There are too many people who have too little knowledge of how to use science to make informed political decisions about important political matters that will have profound impacts on their lives. They are at great risk of making decisions that go against their direct personal interests and their desire to make ethical decisions that affect others. They need to know science not just as a collection of facts but also as one of the approaches they can use to separate facts from fiction. This is under increasing attack. Canada spent too long under a government that actively suppressed scientific communication and, although the current government is considerably better, it still has a long way to go in enabling science to play its full role in a healthy democracy. The US has recently elected an actively anti-science federal government, with several of the States in collusion, while the UK is somewhere in between.
The fault is not with scientists
While there are scientists who do lock themselves up in their ivory towers, there are easily enough scientists spending considerable amounts of their personal time in communicating science. We are not short of material, so demanding more outreach from scientists will get us nowhere. Look at the many books, magazines, TV programs and similar material with lots of information about science. Go on social media. It is full of scientists communicating in easy-to-understand bites, full of passion about what they do.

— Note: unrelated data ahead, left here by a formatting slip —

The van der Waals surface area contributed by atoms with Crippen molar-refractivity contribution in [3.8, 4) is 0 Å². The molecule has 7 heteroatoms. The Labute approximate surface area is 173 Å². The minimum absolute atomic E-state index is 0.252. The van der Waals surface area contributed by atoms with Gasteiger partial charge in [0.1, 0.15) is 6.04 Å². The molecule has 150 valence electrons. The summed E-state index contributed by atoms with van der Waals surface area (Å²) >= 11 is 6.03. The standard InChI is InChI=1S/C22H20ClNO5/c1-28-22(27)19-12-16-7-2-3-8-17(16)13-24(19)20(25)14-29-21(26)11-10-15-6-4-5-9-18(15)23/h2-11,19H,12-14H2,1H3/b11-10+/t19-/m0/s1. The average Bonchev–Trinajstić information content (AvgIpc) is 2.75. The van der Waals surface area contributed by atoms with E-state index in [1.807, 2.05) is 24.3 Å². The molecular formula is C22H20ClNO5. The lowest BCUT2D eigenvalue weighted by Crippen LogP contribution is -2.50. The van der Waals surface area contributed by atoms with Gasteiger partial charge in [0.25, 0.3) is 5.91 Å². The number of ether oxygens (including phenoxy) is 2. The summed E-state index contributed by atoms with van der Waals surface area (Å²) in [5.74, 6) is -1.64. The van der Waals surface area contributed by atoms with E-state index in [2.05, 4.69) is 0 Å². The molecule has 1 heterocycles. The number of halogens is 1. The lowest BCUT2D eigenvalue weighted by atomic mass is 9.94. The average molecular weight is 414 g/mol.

There is no simple answer
“For every complex problem there is an answer that is clear, simple, and wrong.” – H. L. Mencken
Science literacy will not be improved by one simple measure. In the diagram above, I have shown a few of the participants and a few of their influences on the goal of achieving a scientifically literate public, a public with, among other factors